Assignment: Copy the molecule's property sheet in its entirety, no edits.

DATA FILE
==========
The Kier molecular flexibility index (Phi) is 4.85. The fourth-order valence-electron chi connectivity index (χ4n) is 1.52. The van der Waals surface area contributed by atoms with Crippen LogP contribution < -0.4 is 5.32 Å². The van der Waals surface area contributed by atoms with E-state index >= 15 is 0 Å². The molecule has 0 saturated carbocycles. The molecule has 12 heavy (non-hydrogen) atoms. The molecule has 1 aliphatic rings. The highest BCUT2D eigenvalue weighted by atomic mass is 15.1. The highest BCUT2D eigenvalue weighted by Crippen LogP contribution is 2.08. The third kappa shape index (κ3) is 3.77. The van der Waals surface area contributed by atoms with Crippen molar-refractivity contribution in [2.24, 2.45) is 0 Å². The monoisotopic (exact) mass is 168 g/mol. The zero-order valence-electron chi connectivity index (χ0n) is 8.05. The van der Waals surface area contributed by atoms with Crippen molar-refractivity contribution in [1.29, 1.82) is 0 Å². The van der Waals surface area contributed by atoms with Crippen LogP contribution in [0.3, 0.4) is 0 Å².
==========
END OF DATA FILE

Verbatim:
The Kier molecular flexibility index (Phi) is 4.85. The fourth-order valence-electron chi connectivity index (χ4n) is 1.52. The van der Waals surface area contributed by atoms with Crippen LogP contribution < -0.4 is 5.32 Å². The van der Waals surface area contributed by atoms with E-state index >= 15 is 0 Å². The molecule has 0 saturated carbocycles. The molecule has 12 heavy (non-hydrogen) atoms. The molecule has 1 aliphatic rings. The highest BCUT2D eigenvalue weighted by atomic mass is 15.1. The highest BCUT2D eigenvalue weighted by Crippen LogP contribution is 2.08. The third kappa shape index (κ3) is 3.77. The van der Waals surface area contributed by atoms with Crippen molar-refractivity contribution in [2.24, 2.45) is 0 Å². The monoisotopic (exact) mass is 168 g/mol. The zero-order valence-electron chi connectivity index (χ0n) is 8.05. The van der Waals surface area contributed by atoms with Crippen molar-refractivity contribution in [1.29, 1.82) is 0 Å². The van der Waals surface area contributed by atoms with Crippen LogP contribution in [0.3, 0.4) is 0 Å².